Socially, culturally, and instinctively, it seems, the boys in my class were drawn to sports. They were a way to express ourselves and expend our energy and figure out where we fit in among our peers, and that’s not only in terms of playing them but following them. There was a sort of cultural cachet to knowing the name of the Yankees’ backup left fielder or collecting the entire series of baseball cards for a given year. I remember getting the sign-up sheet for Little League in first grade and feeling like there was no way I wasn’t going to play. And I don’t want to understate this, but even at a young age I somehow knew that sports were a way to get girls to like you. The irony is, it’s just such thinking that starts you down the road to being a sports meathead, which women do not find attractive. At all.
How did you formulate your list of ten must-attend sports events?
I had a list of around eighteen events that I had compiled over time. Some events eliminated themselves—the timing wasn’t right for the Olympics, the World Cup, or the America's Cup—so that brought it down to about fifteen. From there I really thought about which ones I would most like to go to. It’s as simple as that. There are still a number of events I’d like to see, and some I have a deep curiosity about, but I don’t know enough about them to say they’re truly must-see events (like various European soccer rivalries and a few other international events). But I have no regrets. Wait, that’s not entirely true. For a brief period in college I wore my hair in what can only be described as a mullet, for which I’m deeply regretful.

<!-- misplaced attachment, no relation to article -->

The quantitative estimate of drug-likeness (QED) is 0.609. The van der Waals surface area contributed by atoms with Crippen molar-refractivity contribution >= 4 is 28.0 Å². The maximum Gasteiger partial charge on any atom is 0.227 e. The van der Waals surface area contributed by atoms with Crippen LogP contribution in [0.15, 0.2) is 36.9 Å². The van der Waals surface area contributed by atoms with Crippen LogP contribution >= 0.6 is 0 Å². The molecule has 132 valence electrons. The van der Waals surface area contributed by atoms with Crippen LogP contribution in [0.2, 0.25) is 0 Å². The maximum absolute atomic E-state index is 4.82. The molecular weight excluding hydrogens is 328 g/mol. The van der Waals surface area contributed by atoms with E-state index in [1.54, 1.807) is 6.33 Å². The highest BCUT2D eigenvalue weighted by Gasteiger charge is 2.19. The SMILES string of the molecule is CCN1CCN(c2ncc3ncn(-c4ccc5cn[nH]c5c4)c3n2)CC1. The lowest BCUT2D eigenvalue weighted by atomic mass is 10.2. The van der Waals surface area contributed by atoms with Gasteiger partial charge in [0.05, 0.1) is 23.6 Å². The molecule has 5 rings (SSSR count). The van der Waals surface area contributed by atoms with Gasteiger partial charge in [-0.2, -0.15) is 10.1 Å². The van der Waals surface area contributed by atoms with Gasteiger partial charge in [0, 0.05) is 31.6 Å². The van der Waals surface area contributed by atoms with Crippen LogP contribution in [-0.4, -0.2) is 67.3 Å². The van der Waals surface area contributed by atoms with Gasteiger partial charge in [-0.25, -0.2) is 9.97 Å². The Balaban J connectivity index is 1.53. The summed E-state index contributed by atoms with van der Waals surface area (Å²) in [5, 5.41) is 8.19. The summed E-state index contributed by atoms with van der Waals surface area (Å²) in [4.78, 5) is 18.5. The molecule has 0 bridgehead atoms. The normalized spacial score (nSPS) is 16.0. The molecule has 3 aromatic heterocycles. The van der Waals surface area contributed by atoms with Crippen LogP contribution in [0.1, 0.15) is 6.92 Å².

Over the course of fourteen months, you traveled from Jacksonville, Florida, for the Super Bowl, to England for Wimbledon, to Boston’s Fenway Park for an Opening Day game against the Toronto Blue Jays, with as many places and events in between. Tell us a few of the highlights of your dream sports journey?
There are so many, really. At the Daytona 500, I spent three days living in an RV in the infield with some people I met over the Internet. So, going into it, I had never been to a NASCAR event, I didn’t know the people I’d be living with, and generally had no idea what to expect. But the folks I stayed with were great, and the entire stay was really a blast. And the place itself was surprising. I had no idea how big the track was. It’s so big that there’s a lake in the infield, and they put on water-skiing shows a few times a day.